“SHUT THE FUCK UP!” bellows the movie. Suddenly: ghosts. And fire. And hired assassins. And revenge killings. And duel-layered cases of mistaken identity. And ambient music. And more mental institution. And murderous psychos. And benevolent ghosts. And more coincidences than snowy flecks of white in Craig’s sexy sapphire marbles.

What a goddamn mess.

REVIEW: Compliance (2012)



Compliance: B+

When I was a teenager, I used to make prank calls with my friends. We used to convince people of all kinds of crazy stuff. We had one really elaborate one that involved calling Denny’s and telling them that we were driving the pancake batter truck.

Before I go on, let that sink into your head.




Got it? Okay, so then we’d tell them that the truck crashed and there was pancake batter all over the road. One time, we even told them that the hot pavement turned it all into one giant pancake, and that pancake was blocking holiday traffic.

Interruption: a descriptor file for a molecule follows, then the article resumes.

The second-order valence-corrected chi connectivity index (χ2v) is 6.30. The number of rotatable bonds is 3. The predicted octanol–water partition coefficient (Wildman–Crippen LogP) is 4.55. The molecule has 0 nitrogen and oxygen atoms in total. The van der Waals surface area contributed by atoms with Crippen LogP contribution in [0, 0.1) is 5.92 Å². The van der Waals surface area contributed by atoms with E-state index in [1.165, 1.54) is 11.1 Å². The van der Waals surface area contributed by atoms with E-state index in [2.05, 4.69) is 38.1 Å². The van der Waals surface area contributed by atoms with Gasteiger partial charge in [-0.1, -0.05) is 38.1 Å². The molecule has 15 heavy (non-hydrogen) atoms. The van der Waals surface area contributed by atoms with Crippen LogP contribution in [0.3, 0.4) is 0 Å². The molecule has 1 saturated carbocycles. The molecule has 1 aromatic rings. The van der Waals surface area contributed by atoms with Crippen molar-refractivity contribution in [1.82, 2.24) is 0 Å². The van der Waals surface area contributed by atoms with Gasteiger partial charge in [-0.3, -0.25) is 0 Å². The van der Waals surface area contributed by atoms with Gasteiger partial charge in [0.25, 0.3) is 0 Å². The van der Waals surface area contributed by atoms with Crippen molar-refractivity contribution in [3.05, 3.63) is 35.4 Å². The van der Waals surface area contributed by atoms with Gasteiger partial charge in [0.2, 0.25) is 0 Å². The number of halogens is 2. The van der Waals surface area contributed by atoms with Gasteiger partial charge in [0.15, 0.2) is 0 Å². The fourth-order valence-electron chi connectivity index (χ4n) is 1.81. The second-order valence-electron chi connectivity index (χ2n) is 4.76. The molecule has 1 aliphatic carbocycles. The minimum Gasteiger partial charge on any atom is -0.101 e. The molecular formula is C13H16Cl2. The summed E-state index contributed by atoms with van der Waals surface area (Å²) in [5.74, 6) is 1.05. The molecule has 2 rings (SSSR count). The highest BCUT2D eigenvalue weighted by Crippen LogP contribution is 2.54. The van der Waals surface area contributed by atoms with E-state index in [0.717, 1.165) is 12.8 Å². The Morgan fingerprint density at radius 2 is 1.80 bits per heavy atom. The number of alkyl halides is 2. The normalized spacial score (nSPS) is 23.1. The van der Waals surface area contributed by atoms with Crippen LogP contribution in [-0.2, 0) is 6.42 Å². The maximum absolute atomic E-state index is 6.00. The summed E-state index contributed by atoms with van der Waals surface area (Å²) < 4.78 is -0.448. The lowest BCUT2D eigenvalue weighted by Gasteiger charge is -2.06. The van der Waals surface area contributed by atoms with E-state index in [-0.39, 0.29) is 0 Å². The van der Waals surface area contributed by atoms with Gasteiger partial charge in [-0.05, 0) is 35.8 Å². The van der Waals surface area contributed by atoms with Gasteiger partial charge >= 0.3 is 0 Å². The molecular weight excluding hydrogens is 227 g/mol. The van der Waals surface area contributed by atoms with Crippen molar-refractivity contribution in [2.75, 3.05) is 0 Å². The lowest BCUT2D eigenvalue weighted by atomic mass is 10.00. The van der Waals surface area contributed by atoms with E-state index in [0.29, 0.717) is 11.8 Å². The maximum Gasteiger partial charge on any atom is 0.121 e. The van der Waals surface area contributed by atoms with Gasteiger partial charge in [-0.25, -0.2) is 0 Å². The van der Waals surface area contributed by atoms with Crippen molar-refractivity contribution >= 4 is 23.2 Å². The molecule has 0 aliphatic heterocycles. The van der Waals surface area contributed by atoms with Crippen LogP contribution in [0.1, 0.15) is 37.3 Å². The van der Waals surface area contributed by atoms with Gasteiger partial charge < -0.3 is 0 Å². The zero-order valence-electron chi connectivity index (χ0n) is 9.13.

The best thing about these calls? We never had to struggle to get people to believe what we were saying. The argument would always come from us telling some poor assistant manager that they had to send somebody down to clean the stuff up. Nobody ever just hung up and told us that we were being stupid; instead, they’d argue that they couldn’t afford to send somebody down. Also, they’d get confused with the imprecise directions we’d give, as we always told them that it crashed on “the freeway near there” and would only repeat those directions in an annoyed, condescending manner when they questioned it.

What do pancake batter trucks have to do with this movie? Nothing. However, when you’re watching it, you might find it implausible that a simple prank caller can get people to do all kinds of stupid, twisted stuff. When that thought enters your head, think of two things: 1) this is a true story and the basic setup happened more than once, and 2) pancake batter trucks.

The point is, people are stupid. When I was a kid, I thought it was funny to get people to believe that there was a big pancake on the road. This movie taught me what I could do if I didn’t have a conscience, and I thought it would be amusing to get people to violate a young woman.